Gender stereotypes are introduced to children at a very young age through the media’s attempts at selling certain kinds of toys. Characteristics young people are expected to have are illustrated very clearly through pictures and language in commercials and websites that sell these toys. Colors and design also indicate whether certain toys were meant for boys or girls. The names of a product often allow children to recognize whether the toy was meant for them or the opposite sex. Children are beginning to learn their identity at a very young age and the toys they play with become a big part of that.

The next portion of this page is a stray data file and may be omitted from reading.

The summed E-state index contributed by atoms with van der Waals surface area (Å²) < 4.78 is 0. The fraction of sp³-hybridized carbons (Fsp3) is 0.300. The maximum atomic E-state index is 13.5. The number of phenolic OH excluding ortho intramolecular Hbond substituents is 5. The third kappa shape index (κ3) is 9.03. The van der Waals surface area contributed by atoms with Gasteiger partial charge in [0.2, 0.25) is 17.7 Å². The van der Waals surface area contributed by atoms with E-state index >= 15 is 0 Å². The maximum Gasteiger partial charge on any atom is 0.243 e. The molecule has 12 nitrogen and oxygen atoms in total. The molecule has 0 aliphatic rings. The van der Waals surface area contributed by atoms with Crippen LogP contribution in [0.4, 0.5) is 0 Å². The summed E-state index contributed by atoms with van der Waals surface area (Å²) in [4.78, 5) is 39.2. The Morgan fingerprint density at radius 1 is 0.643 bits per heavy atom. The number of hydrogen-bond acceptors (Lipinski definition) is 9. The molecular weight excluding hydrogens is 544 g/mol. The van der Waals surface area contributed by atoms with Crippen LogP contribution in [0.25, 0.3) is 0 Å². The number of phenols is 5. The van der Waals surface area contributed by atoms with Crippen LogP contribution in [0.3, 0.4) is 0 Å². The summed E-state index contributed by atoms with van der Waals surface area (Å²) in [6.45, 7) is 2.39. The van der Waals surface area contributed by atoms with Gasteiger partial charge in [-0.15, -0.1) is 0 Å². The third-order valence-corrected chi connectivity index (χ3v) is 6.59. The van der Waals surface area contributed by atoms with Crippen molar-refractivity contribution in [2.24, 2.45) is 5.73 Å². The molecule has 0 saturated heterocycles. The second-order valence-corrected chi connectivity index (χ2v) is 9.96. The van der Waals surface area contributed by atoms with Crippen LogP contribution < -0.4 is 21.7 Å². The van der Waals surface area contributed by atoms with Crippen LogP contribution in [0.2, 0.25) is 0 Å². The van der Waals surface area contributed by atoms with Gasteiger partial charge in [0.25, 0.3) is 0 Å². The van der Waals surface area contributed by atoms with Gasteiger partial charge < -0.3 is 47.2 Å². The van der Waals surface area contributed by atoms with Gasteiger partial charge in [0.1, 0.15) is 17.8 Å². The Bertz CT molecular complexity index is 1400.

Boys are subject to violence at a very young age through toys. The popular brand Nerf advertises guns and violence very clearly to only boys. The main website offers toy selection through gender with links such as “Browse by Girl” and “Top toys for Boys” (Hasbro). The differences of these categories are quite clear as the list of girls’ toys include stuffed animals with bottles and other accessories, “get together” games, and lots of pink things, while the boys’ toys include cars, guns, action figures, and lots of blue.